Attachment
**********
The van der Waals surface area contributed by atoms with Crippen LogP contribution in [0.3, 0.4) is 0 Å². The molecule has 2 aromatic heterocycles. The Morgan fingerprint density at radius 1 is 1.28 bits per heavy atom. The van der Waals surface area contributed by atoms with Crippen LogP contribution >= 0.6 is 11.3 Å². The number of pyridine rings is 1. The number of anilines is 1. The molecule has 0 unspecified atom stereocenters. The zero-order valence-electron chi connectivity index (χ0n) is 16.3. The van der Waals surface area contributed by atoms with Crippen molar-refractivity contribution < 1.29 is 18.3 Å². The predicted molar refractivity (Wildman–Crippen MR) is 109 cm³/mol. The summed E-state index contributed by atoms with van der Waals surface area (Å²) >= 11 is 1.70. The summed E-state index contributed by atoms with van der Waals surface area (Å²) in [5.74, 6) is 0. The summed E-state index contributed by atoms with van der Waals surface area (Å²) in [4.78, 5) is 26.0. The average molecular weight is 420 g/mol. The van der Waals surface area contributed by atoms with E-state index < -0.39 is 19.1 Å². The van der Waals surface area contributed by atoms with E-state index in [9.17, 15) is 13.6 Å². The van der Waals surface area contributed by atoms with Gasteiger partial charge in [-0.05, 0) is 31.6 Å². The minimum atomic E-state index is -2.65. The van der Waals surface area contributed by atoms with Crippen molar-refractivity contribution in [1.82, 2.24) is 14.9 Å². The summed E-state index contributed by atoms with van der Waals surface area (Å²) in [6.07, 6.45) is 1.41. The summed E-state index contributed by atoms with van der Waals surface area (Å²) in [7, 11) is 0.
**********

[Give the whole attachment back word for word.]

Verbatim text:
The van der Waals surface area contributed by atoms with Crippen LogP contribution in [0.3, 0.4) is 0 Å². The molecule has 2 aromatic heterocycles. The Morgan fingerprint density at radius 1 is 1.28 bits per heavy atom. The van der Waals surface area contributed by atoms with Crippen LogP contribution >= 0.6 is 11.3 Å². The number of pyridine rings is 1. The number of anilines is 1. The molecule has 0 unspecified atom stereocenters. The zero-order valence-electron chi connectivity index (χ0n) is 16.3. The van der Waals surface area contributed by atoms with Crippen molar-refractivity contribution < 1.29 is 18.3 Å². The predicted molar refractivity (Wildman–Crippen MR) is 109 cm³/mol. The summed E-state index contributed by atoms with van der Waals surface area (Å²) >= 11 is 1.70. The summed E-state index contributed by atoms with van der Waals surface area (Å²) in [5.74, 6) is 0. The summed E-state index contributed by atoms with van der Waals surface area (Å²) in [4.78, 5) is 26.0. The average molecular weight is 420 g/mol. The van der Waals surface area contributed by atoms with E-state index < -0.39 is 19.1 Å². The van der Waals surface area contributed by atoms with E-state index in [9.17, 15) is 13.6 Å². The van der Waals surface area contributed by atoms with Gasteiger partial charge in [-0.05, 0) is 31.6 Å². The minimum atomic E-state index is -2.65. The van der Waals surface area contributed by atoms with Crippen molar-refractivity contribution in [1.82, 2.24) is 14.9 Å². The summed E-state index contributed by atoms with van der Waals surface area (Å²) in [6.07, 6.45) is 1.41. The summed E-state index contributed by atoms with van der Waals surface area (Å²) in [7, 11) is 0.